So, there’s my conversation on the topic; what say you?

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10 comments on “Marketing Vs. Promoting

  • Interesting stuff as always Mitch.

    Here’s something I was wondering about. Is there a difference between the two (marketing and promoting) when your talking about “yourself” (your website, your blog, etc.)? There’s always an element of self promotion when you own a business or conduct a service; the same goes for bloggers (we tweet, we write in order to promote and/or market our own stuff).

    I guess my question is can we go too far in self promotion? Marketing, promoting, and advertising your biz, blog, or whatever it happens to be, is generally a good thing. As a blogger (and I know you can relate), we are always leaving comments, tweeting our latest posts and acknowledgments in an effort to gain more readers. When is too far? Maybe there’s no answer, I’m not sure I have one, it’s just a though I had when reading this post.

    Thought-provoking stuff, thanks,

    • Thanks for being the first one to respond, Tim. I think that, in general, there’s no over promoting when it comes to self promotion. I say that because if you, as the marketer, are savvy, you’re going to realize that it’s either too much or too little on your own, but people have to figure it out. Locally we have a guy who’s always on TV with his goofy commercials, but he realized a long time ago that he’s actually the product, and people respond to him and buy his cars in droves. So, it works well for him. Some of the rest of us aren’t so lucky to be as identified, so we have to gauge it accordingly.

  • Tim Manni says:

    Yea I guess you’re right, it all comes down to if people like what you say, or find it interesting. It’s all part of the game, right?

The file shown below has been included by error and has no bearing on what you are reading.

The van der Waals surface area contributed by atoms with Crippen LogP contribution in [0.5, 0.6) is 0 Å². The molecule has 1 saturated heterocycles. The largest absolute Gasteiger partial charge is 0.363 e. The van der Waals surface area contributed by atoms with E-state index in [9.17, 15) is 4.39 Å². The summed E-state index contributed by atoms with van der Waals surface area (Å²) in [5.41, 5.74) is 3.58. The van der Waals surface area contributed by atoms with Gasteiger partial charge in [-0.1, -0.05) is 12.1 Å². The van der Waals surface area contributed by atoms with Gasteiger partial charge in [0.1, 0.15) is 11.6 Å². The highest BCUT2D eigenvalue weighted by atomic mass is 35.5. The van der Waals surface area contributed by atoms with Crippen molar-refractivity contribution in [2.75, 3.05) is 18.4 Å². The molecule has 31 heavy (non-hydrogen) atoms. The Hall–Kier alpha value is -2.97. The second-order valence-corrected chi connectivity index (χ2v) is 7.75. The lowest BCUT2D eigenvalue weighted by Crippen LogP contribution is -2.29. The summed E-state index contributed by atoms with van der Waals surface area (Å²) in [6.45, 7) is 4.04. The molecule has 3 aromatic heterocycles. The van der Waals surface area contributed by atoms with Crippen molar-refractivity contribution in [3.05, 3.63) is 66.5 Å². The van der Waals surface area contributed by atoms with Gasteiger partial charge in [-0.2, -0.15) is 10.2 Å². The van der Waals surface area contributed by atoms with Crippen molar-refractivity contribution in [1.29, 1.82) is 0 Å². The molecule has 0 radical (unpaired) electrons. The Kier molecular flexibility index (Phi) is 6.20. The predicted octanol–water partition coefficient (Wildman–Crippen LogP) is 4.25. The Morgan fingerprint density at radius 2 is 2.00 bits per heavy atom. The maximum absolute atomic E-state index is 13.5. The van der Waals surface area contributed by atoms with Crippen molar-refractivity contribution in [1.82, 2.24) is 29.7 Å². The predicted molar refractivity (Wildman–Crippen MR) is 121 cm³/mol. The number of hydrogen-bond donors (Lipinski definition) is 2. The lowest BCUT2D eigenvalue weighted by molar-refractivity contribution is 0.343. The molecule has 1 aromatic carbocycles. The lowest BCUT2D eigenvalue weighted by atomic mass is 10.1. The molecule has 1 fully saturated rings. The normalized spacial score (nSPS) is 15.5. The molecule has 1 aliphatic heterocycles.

• Richard Wohnungssuche says:

    I reckon it is important to build a name – not just for the company you work in, but also for yourself. Most bloggers blog because they want to establish themselves as an expert in a certain field. The self-promotion is inherent to any type of external communication.

    • Good point, Richard. Also, some bloggers just need to give it up because they’re not really sure what they’re trying to establish themselves as an expert at. lol

  • I actually don like recommending a product unless I’ve tried it personally. As you know I do a lot of paid reviews, but unless I’ve actually tried it I don’t actually give it a personal recommendation.
    .-= Sire´s last blog ..Save Even More Money With eBay =-.

    • That’s the part about marketing that I think we’re both cool with, Sire. We can market something and be fine with it, though I may have a bit more familiarity with some of the products than you do; I’m not totally sure about that, though. But if we’re really promoting it, then we’ve at least used it in some fashion.

  • Marketing and promoting are two different things, but we must combine these two stuffs into one, if you want to attract more clients to your website, Mitch!

    • Absolutely correct, Wil. However, it does change based on whatever it is one is doing.